But what about the direct response to sexual harassment and violence? #MeToo did take the important first step, a collective social media consciousness raising very much in the feminist tradition. But the next step is to take those stories collectively and direct them towards an aim of socialized radical love. That can take many forms; here are just a few suggestions:
- mental healthcare coverage for survivors.
- community mediations on sexual harassment and violence and reparations for survivors.
- public infrastructure to decrease public sexual violence.
- sex education with a focus on consent and violence.
- training bystanders to intervene.
Each of these aims presents a strategy to organize. Public infrastructure gives people an opportunity to make demands of the state and shifts the understanding of what the state is and what the state could be if we were in control. Sex education gives people an opportunity to do intergenerational and/or cross-gender consciousness raising. Bystander intervention socializes self-defense from sexual harassment and assault. Community mediations socialize accountability and healing, all without engaging a carceral system that provides neither.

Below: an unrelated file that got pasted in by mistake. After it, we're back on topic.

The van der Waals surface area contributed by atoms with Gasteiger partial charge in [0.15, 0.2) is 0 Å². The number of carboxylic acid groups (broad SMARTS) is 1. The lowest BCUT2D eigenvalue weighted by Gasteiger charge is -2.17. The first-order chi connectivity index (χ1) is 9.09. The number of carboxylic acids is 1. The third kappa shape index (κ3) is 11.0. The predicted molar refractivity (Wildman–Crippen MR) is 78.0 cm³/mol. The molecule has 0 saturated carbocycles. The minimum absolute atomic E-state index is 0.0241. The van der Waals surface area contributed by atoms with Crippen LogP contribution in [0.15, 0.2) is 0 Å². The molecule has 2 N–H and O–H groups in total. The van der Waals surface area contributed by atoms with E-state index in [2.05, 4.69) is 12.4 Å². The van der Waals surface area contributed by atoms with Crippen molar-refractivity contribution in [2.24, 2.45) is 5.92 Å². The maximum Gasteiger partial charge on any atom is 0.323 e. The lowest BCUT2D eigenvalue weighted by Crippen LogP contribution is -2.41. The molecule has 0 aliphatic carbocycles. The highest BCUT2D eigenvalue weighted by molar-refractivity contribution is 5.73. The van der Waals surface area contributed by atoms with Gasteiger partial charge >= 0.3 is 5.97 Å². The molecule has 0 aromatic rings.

And all these campaigns provide a way to engage with critics as well. For example, for those who said #MeToo was problematic for leaving out men and nonbinary people, there is a place for those recognitions in comprehensive sex education or bystander training that maybe can’t be encapsulated in mere social media postings. It is of course risky and complicated: there’s a big difference between Black women justifiably upset about the failure of white women to act in solidarity with them against sexual violence and some dudebro screaming “Not all men!”
But it is worth the complications and risk. I made this joke when the Left was speculating about DSA’s recent surge in membership, but it is completely true: “Maybe the key to socialism is being nice to the people you’re organizing.” It sounds simple and obvious, but it is neither in a world with so many intersecting oppressions. But just because it is difficult doesn’t mean we shouldn’t do it. And as DSA has shown, as groups like the Black Panthers with their radical love of the Black community or the Bolivarian Movement with their radical love of the people of Latin America, it works. That is how we can make the #MeToo’s into a mass movement.